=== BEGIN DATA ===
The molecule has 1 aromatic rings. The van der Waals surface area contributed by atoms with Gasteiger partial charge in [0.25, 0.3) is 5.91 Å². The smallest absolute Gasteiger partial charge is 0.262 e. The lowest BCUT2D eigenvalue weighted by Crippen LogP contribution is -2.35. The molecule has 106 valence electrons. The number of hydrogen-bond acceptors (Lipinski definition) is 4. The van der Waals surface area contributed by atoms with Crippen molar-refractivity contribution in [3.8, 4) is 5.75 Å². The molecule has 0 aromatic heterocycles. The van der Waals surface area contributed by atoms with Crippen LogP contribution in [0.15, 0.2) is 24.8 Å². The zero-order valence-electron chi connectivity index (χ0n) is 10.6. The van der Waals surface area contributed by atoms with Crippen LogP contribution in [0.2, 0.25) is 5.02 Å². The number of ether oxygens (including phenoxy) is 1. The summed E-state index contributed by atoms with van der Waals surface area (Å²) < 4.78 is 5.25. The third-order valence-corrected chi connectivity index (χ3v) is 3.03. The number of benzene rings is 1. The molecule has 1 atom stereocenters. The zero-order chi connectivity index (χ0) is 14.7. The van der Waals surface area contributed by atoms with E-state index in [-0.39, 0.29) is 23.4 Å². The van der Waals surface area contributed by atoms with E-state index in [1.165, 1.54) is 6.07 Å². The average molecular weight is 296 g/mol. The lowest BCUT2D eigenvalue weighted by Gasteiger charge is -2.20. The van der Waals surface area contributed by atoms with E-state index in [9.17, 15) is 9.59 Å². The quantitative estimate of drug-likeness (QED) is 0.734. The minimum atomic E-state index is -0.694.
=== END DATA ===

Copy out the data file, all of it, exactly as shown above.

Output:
The molecule has 1 aromatic rings. The van der Waals surface area contributed by atoms with Gasteiger partial charge in [0.25, 0.3) is 5.91 Å². The smallest absolute Gasteiger partial charge is 0.262 e. The lowest BCUT2D eigenvalue weighted by Crippen LogP contribution is -2.35. The molecule has 106 valence electrons. The number of hydrogen-bond acceptors (Lipinski definition) is 4. The van der Waals surface area contributed by atoms with Crippen molar-refractivity contribution in [3.8, 4) is 5.75 Å². The molecule has 0 aromatic heterocycles. The van der Waals surface area contributed by atoms with Crippen LogP contribution in [0.15, 0.2) is 24.8 Å². The zero-order valence-electron chi connectivity index (χ0n) is 10.6. The van der Waals surface area contributed by atoms with Crippen LogP contribution in [0.2, 0.25) is 5.02 Å². The number of ether oxygens (including phenoxy) is 1. The summed E-state index contributed by atoms with van der Waals surface area (Å²) < 4.78 is 5.25. The third-order valence-corrected chi connectivity index (χ3v) is 3.03. The number of benzene rings is 1. The molecule has 1 atom stereocenters. The zero-order chi connectivity index (χ0) is 14.7. The van der Waals surface area contributed by atoms with E-state index in [-0.39, 0.29) is 23.4 Å². The van der Waals surface area contributed by atoms with E-state index in [1.165, 1.54) is 6.07 Å². The average molecular weight is 296 g/mol. The lowest BCUT2D eigenvalue weighted by Gasteiger charge is -2.20. The van der Waals surface area contributed by atoms with E-state index in [9.17, 15) is 9.59 Å². The quantitative estimate of drug-likeness (QED) is 0.734. The minimum atomic E-state index is -0.694.